5.5. Nickle Continuations

Arbitrary flow control is accomplished in Nickle with first-class continuations and the functions setjmp and longjmp. These are similar to those in C, but without restrictions on the target.

poly setjmp ( continuation *c, poly retval )
void lomgjmp ( continuation c, poly retval )

Setjmp saves the state of the program, including program counter and names in scope, in c and returns retval.

Longjmp returns retval from the setjmp that set c. There can be two distinctions from this jump and the initial call to setjmp: the return value may differ, and variables that have changed retain their new values.

Continuations are often used to implement control structures that do not exist in the language, interpreters, and escaping from recursive algorithms. For example, the following is a simple binary tree search that uses continuations to jump directly to the top instead of returning up each branch once the result is found.

typedef tree;

typedef struct {
	int key;
	poly data;
	&poly left, right;
} tree;

void function search ( tree t, int i, &continuation c ) {
	if ( i < t.key && ! is_void ( t.left ) )
		search ( t.left, i, &c );
	else if ( i > t.key && ! is_void ( t.right ) )
		search ( t.right, i, &c );
	else if ( i == t.key )
		longjmp ( c, t.data );

tree t = { key = 2, data = "blah", left = reference ( <> ), right = reference ( <> ) };

continuation c;
int i = 0;
	poly p = setjmp ( &c, <> );
	printf ( "I have been here %d times.\n", i );

	if ( is_void ( p ) )
		search ( t, 2, &c );
		printf ( "value = %g\n", p );

This is a pretty normal binary tree search, but notice how it is run: a continuation is set; if setjmp returns <> (which it will the first time), a value is searched for (this is a pretty degenerate example with only one node). If an actual value is returned, it must be from the longjmp in search, and the value is printed; a message is printed to emphasize that setjmp returns twice. This optimizes the return from what can be a very deeply nested search.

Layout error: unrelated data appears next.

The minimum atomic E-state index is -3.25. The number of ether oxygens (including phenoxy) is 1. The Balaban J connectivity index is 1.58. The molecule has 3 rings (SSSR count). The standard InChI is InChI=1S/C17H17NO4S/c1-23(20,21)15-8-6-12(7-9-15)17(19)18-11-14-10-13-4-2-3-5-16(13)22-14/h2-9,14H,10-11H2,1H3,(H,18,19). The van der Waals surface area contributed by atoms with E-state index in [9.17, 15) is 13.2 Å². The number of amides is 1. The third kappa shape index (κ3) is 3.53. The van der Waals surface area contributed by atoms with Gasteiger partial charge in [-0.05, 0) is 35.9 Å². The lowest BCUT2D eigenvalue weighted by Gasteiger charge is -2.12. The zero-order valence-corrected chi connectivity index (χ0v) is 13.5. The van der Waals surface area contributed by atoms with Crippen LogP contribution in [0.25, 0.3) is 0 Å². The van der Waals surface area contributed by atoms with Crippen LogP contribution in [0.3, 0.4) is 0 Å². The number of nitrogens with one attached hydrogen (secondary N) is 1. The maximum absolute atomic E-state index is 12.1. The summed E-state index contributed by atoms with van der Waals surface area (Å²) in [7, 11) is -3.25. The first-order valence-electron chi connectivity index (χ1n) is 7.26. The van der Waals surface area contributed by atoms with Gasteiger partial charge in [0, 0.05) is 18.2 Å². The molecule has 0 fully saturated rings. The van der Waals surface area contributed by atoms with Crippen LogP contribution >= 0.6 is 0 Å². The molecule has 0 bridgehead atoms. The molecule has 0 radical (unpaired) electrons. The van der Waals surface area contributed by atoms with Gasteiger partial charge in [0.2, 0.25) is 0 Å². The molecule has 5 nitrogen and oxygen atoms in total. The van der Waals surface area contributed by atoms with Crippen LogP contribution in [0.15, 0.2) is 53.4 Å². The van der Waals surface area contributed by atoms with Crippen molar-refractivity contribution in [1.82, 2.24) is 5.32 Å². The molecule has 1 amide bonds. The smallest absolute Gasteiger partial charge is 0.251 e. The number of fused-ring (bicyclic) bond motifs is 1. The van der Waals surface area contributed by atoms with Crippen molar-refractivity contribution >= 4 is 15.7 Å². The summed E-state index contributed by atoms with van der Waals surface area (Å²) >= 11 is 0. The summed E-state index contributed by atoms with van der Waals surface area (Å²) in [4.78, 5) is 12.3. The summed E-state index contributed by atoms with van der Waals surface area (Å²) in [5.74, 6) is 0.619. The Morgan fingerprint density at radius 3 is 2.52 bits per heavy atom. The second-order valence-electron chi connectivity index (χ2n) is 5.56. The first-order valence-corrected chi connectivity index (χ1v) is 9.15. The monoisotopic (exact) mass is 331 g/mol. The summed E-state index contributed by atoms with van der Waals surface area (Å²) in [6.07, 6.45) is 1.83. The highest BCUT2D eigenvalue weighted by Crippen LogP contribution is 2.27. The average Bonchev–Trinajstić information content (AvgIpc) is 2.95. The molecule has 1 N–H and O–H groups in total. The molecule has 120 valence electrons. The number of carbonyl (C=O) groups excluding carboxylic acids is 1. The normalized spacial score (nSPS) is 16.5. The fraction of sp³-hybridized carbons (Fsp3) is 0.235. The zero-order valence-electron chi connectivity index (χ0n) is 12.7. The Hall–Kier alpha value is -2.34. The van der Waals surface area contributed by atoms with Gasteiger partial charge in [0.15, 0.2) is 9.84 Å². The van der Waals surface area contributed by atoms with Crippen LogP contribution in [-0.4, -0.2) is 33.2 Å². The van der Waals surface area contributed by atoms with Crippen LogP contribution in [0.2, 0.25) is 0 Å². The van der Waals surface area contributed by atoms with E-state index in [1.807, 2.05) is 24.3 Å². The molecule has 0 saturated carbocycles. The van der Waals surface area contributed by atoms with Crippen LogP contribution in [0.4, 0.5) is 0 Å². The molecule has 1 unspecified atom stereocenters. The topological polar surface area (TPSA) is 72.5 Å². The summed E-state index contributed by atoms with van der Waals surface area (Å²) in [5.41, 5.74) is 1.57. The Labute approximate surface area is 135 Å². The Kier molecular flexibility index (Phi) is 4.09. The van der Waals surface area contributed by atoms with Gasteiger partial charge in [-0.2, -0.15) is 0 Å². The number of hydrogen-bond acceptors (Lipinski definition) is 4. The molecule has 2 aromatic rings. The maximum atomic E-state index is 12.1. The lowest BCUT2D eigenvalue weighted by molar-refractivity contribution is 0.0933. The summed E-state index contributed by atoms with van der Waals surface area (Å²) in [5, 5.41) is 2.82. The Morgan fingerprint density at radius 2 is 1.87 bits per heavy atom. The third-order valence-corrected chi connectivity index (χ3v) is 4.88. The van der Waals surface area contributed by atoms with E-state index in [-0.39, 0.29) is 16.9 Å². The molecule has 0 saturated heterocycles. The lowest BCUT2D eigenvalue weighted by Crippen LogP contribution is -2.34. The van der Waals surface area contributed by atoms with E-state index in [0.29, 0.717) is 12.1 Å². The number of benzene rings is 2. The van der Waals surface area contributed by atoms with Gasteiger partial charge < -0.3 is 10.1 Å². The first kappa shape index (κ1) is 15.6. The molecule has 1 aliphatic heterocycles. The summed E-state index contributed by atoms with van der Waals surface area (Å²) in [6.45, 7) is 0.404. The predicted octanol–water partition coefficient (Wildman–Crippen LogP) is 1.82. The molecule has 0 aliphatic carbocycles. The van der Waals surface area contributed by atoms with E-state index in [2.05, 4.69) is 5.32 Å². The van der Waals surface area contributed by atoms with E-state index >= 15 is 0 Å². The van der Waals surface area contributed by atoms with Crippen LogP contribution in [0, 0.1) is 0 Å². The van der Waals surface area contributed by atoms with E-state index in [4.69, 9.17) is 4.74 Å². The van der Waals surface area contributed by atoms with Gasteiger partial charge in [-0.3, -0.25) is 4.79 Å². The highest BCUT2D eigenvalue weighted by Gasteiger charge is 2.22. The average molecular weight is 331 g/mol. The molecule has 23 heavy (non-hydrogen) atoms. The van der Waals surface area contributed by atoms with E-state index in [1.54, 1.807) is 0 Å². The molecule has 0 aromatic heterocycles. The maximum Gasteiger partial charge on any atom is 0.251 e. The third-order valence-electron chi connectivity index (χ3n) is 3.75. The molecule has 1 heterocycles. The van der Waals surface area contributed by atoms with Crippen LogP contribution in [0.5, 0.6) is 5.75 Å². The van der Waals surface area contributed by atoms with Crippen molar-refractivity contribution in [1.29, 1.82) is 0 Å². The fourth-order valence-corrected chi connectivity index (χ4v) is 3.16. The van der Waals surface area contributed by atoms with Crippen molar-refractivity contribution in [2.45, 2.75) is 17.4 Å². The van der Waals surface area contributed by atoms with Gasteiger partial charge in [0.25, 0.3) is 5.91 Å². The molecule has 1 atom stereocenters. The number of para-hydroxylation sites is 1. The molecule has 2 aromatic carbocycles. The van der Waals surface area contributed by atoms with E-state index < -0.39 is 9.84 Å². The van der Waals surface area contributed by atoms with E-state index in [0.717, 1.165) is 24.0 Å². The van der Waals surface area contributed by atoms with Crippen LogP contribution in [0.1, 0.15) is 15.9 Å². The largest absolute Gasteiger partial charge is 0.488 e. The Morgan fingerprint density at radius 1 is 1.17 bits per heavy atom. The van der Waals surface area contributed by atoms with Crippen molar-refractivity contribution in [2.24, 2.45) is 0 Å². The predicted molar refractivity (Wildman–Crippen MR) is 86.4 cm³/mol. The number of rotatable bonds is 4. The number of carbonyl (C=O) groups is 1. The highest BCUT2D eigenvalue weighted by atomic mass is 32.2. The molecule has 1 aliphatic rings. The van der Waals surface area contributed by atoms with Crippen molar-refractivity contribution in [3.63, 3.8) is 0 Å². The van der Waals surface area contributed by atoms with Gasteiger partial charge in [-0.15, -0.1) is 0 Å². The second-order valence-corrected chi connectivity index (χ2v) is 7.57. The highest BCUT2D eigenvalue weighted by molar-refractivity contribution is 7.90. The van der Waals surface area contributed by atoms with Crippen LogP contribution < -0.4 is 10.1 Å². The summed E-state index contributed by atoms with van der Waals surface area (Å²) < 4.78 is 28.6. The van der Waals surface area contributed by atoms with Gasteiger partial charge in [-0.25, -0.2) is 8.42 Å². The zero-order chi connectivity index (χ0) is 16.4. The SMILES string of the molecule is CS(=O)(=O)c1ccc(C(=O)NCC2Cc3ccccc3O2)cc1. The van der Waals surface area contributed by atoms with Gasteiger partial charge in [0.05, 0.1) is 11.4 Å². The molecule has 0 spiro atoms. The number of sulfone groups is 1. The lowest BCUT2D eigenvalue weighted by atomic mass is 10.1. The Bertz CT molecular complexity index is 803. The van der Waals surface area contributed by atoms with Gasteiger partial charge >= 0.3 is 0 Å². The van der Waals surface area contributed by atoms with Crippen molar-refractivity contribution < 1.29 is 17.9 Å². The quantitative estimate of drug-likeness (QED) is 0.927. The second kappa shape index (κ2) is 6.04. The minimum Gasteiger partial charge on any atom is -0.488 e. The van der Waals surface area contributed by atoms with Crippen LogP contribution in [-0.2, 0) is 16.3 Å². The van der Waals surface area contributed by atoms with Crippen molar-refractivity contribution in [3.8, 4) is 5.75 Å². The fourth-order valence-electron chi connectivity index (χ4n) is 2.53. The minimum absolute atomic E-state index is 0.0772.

Notice that the last part of the code is inside curly braces. This is legal, of course, but ordinarily not very useful. It is used in this case to get around a slight flaw in Nickle: currently, each top-level command is executed in its own thread. Thus when longjmp tries to return from the setjmp, that thread has already finished and the program exits. By placing those statements in curly braces, they will all be executed in the same thread and setjmp will still exist for longjmp to find.

This sort of escape from a nested search is also commonly done with exceptions, raising one when the value is found and catching it at the top, passing the value as an argument to the exception. Actually, that method is more common because of its simplicity, but this example was done using continuations to demonstrate them.